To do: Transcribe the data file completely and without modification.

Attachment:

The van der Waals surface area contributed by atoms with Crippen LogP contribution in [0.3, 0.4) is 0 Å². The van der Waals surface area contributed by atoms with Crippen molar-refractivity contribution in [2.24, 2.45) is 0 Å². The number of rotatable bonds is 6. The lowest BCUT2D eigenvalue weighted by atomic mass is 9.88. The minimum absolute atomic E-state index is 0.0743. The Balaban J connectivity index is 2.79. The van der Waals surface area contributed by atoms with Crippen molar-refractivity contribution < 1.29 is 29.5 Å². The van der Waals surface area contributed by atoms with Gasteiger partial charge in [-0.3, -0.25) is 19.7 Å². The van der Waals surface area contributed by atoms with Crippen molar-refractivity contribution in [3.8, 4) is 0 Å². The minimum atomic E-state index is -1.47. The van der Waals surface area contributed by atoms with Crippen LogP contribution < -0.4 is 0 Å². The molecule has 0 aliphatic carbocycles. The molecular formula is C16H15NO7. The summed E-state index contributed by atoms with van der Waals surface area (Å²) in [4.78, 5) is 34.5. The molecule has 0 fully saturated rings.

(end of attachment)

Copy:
The van der Waals surface area contributed by atoms with Crippen LogP contribution in [0.3, 0.4) is 0 Å². The van der Waals surface area contributed by atoms with Crippen molar-refractivity contribution in [2.24, 2.45) is 0 Å². The number of rotatable bonds is 6. The lowest BCUT2D eigenvalue weighted by atomic mass is 9.88. The minimum absolute atomic E-state index is 0.0743. The Balaban J connectivity index is 2.79. The van der Waals surface area contributed by atoms with Crippen molar-refractivity contribution < 1.29 is 29.5 Å². The van der Waals surface area contributed by atoms with Gasteiger partial charge in [-0.3, -0.25) is 19.7 Å². The van der Waals surface area contributed by atoms with Crippen molar-refractivity contribution in [3.8, 4) is 0 Å². The minimum atomic E-state index is -1.47. The van der Waals surface area contributed by atoms with Crippen LogP contribution < -0.4 is 0 Å². The molecule has 0 aliphatic carbocycles. The molecular formula is C16H15NO7. The summed E-state index contributed by atoms with van der Waals surface area (Å²) in [4.78, 5) is 34.5. The molecule has 0 fully saturated rings.